One of the problems that I commonly hear from church planters is that the core of people with whom they launch the church don’t last.
What does that mean? They are a part of the church for two, perhaps three, years (or even on occasion, only one year), and then they leave the church.
The scenario goes like this:
They invite you over to their house for a meal, or he meets with you for coffee, because they want to talk about something important. That’s when they let you know that they’re leaving the church. They feel they owe it to you. You naturally inquire why, and the answer is usually, “It’s not what we thought it was going to be!”
No doubt about it — this hurts. It’s a very painful thing to see people, good people, leave the church. And many, if not all of us, have experienced this.
The question I would like to address is: What can we do about it up front?
I don’t think we can eliminate this from happening, but I do believe that we can cut down on the losses.
I believe the answer lies in casting a clear vision from the beginning of where you see the church going. You can’t repeat the vision enough. And about the time you think everyone is tiring of hearing it, they’re just starting to get, or better, see it.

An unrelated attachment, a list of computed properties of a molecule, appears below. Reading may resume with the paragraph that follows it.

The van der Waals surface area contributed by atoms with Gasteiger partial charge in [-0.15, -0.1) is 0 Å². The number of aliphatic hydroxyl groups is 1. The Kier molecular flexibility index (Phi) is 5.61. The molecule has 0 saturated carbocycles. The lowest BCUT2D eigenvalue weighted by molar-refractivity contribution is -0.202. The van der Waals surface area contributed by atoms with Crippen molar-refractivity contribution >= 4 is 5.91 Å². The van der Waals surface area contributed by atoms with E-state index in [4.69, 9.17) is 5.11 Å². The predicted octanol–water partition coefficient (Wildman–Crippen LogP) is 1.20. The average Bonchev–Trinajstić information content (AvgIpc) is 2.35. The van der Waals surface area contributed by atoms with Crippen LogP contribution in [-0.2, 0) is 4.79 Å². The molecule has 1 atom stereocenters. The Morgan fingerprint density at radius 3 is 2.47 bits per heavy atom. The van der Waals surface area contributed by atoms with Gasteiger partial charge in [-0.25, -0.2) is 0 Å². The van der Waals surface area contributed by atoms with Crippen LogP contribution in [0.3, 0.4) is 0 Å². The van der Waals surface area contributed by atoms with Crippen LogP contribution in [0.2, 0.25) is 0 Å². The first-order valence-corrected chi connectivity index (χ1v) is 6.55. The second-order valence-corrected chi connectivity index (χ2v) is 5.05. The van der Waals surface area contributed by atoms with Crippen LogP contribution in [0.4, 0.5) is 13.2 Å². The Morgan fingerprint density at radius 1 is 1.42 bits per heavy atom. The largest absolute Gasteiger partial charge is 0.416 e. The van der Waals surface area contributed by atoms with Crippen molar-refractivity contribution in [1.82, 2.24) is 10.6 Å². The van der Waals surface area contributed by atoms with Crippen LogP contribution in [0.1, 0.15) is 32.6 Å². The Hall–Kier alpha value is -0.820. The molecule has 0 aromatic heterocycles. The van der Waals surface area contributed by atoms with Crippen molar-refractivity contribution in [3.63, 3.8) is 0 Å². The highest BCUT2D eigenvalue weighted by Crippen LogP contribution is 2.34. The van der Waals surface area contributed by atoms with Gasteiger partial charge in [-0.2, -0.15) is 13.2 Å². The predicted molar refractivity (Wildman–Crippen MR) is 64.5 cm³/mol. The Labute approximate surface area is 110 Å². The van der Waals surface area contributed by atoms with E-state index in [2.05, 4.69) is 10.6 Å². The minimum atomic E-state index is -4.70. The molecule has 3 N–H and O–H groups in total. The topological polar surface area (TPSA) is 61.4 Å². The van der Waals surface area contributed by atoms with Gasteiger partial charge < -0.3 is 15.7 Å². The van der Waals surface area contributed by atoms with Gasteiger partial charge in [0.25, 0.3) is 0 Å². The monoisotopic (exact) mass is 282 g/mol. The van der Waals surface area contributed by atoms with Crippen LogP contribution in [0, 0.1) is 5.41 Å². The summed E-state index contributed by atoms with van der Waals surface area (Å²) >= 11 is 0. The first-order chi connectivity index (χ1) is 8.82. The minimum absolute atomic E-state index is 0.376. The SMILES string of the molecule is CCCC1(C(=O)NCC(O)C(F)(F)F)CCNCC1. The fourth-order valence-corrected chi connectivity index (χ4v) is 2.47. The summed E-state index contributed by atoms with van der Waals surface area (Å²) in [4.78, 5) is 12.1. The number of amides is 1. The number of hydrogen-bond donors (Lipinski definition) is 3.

However, I must warn you from the experience of a number of us that some simply won’t get it. Every time you address the vision, they hear something else, most often what they want to hear rather than what you want them to hear.
Regardless, you can never cast the vision often enough. However, it’s most important that you “pepper” them with questions. Ask your core people questions about the vision to see if they’re really getting it. Ask what they hear you saying. Ask them where they want to see the church go in the future.
These kinds of questions asked up front will enable you to clarify what God is putting on your heart in a way that more people will “get it.”